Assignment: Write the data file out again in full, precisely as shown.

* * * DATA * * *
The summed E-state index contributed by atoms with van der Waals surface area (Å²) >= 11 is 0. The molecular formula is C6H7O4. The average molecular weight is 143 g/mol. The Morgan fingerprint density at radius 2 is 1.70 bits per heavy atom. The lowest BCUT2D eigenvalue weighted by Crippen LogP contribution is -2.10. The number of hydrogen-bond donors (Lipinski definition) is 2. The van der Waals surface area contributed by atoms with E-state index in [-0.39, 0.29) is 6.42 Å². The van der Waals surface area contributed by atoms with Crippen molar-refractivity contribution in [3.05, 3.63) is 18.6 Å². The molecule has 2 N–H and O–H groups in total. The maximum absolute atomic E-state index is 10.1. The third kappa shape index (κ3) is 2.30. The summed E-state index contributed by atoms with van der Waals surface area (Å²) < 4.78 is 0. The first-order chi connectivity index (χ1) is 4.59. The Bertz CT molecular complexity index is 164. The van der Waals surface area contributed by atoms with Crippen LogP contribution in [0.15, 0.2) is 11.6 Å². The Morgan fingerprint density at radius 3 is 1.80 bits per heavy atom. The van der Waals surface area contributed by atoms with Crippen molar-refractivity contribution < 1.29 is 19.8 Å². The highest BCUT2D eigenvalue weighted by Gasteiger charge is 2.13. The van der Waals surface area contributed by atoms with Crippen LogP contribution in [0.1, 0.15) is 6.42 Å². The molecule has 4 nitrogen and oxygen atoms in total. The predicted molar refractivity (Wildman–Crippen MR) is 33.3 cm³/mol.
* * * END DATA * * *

The summed E-state index contributed by atoms with van der Waals surface area (Å²) >= 11 is 0. The molecular formula is C6H7O4. The average molecular weight is 143 g/mol. The Morgan fingerprint density at radius 2 is 1.70 bits per heavy atom. The lowest BCUT2D eigenvalue weighted by Crippen LogP contribution is -2.10. The number of hydrogen-bond donors (Lipinski definition) is 2. The van der Waals surface area contributed by atoms with E-state index in [-0.39, 0.29) is 6.42 Å². The van der Waals surface area contributed by atoms with Crippen molar-refractivity contribution in [3.05, 3.63) is 18.6 Å². The molecule has 2 N–H and O–H groups in total. The maximum absolute atomic E-state index is 10.1. The third kappa shape index (κ3) is 2.30. The summed E-state index contributed by atoms with van der Waals surface area (Å²) < 4.78 is 0. The first-order chi connectivity index (χ1) is 4.59. The Bertz CT molecular complexity index is 164. The van der Waals surface area contributed by atoms with Crippen LogP contribution in [0.15, 0.2) is 11.6 Å². The Morgan fingerprint density at radius 3 is 1.80 bits per heavy atom. The van der Waals surface area contributed by atoms with Crippen molar-refractivity contribution < 1.29 is 19.8 Å². The highest BCUT2D eigenvalue weighted by Gasteiger charge is 2.13. The van der Waals surface area contributed by atoms with Crippen LogP contribution in [0.1, 0.15) is 6.42 Å². The molecule has 4 nitrogen and oxygen atoms in total. The predicted molar refractivity (Wildman–Crippen MR) is 33.3 cm³/mol.